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Canadians Go Remote for Affordability

Written by Posted On Wednesday, 05 July 2000 00:00

As real estate prices soar in cottage areas within an hour or two of Canada's major centres, Canadians must search further off the beaten track for affordable cottages. Cottage and land prices may be lower for a number of reasons, including:

  • the property is not waterfront or does not have a view
  • driving times are in excess of 2 hours
  • properties are only near small lakes or rivers
  • there is no road access
  • there is no electricity on site
Canadians who decide to buy a cottage without electricity are probably also leaving municipally-provided sewers and fresh water systems behind. If you decide to try this, determine how much inconvenience you consider charming before you put in an offer to purchase. Try renting a cottage that is set up for the level of roughing it that your price range dictates.

Properties that are cheaper to buy may not appreciate in value as quickly. Location is the most important value factor to keep in mind with cottages, especially when it comes to waterfront access. Your price range will also reflect the level of services available for your chosen location. Local Realtors can help you sort these location concerns out. One savvy buying approach is to take the best location you can afford and rough it until services can be added.

"If hydro is within a kilometer of the property, it may be financially feasible to get electricity to the cottage. If not, oil or propane may be the ideal energy source," said Huntsville, Ontario, electrician Pete Ayles, owner of Muskoka Renewable Energy.

Ayles emphasizes that the best energy systems are customized hybrids which match affordability with energy efficiency and lifestyle.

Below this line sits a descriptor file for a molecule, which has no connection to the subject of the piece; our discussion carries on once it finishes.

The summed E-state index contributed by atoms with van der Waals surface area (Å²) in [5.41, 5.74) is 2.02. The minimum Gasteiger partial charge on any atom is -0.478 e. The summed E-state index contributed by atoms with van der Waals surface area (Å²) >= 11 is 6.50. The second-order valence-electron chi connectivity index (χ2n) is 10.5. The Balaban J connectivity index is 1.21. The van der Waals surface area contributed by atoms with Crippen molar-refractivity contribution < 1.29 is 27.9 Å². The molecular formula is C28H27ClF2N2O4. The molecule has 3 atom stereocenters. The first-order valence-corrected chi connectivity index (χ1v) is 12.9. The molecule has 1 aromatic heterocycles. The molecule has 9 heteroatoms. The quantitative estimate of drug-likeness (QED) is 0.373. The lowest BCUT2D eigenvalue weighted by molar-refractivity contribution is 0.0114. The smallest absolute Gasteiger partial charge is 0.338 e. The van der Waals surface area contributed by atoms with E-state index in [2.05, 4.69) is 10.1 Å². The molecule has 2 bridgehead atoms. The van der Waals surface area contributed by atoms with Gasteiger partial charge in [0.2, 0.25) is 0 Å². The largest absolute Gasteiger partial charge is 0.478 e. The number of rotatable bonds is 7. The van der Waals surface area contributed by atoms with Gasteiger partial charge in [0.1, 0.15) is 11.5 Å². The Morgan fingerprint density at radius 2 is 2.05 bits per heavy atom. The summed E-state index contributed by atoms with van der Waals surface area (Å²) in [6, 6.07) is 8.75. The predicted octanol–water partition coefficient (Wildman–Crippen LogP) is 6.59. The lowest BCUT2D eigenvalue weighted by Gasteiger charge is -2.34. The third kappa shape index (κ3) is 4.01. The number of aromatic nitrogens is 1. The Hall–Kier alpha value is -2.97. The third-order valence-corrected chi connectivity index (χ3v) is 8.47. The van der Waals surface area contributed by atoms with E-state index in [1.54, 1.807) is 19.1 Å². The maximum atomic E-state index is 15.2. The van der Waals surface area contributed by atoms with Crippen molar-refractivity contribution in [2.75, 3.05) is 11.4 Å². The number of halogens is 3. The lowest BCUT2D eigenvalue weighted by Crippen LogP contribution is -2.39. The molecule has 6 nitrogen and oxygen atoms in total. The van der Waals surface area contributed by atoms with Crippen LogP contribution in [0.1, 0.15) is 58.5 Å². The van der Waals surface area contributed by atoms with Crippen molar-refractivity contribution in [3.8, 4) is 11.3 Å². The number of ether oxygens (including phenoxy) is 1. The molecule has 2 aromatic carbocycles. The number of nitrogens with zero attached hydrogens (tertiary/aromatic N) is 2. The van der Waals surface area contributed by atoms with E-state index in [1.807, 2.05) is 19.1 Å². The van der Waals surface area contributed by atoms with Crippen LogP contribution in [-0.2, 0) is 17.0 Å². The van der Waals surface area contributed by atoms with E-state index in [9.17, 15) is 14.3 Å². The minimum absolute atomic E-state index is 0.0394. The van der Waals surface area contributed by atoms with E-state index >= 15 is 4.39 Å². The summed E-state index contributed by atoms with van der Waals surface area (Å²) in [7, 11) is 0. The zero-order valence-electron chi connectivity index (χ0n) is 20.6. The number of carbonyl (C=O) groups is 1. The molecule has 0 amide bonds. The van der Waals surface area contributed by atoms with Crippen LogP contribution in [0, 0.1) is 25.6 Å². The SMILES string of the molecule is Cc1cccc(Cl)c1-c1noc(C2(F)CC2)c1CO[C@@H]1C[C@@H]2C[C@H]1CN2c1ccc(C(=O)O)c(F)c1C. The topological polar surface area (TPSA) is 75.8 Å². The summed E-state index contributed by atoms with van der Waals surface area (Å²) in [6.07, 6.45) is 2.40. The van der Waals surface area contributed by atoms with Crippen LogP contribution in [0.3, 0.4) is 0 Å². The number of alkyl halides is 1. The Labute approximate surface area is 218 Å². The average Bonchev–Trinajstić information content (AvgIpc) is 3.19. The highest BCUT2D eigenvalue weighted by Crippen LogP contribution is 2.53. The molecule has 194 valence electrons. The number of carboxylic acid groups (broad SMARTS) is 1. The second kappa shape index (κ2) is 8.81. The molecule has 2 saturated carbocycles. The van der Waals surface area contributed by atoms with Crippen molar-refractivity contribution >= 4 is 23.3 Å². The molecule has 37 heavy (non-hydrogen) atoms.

"Before I'll sell a solar system," said Ayles. "I want to be sure that they are willing to live the way they should with the system. One person was comparing it to the cost of hydro and wanted a [solar] back-up to run all his systems. I told him to go buy a generator for $1,500 because to do that with solar would be $70,000."

Solar systems can run lighting, small appliances, water pumps and electronic equipment but are not yet practical for heating. Oil or propane is ideal for high-demand appliances such as stoves, heaters and clothes dryers. Wood stoves and furnaces are practical, inexpensive heat sources and can add to the rustic ambiance of a cottage. Wind generators are becoming more reliable as supplementary sources. Gas generators are useful backups and can be run for short periods to top up solar storage batteries. Talk to installers and cottagers who have experience living with these energy alternatives and learn first-hand some of the compromises that must be made.

As Canada's 9.8 million baby boomers (those born between 1947 and 1966) continue to cross the age-50 threshold and think seriously about retirement plans, the demand for cottages will continue to grow in many parts of Canada. This should push new cottagers out into more remote areas. The resulting real estate boom may rival that driven by boomer home buyers in the eighties because those preparing for retirement often have more money to spend. Already, reports are that prices in Muskoka (a prime cottage area about an hour or so north of Toronto) have reached the point where a CDN $1/4 million buys you little or nothing.

We can only wonder whether cottages will remain tranquil havens when condominium developments, traffic jams, big box stores, strip malls, environmental pressures and all the other urbanization features travel to cottage country along with the population explosion?

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PJ Wade

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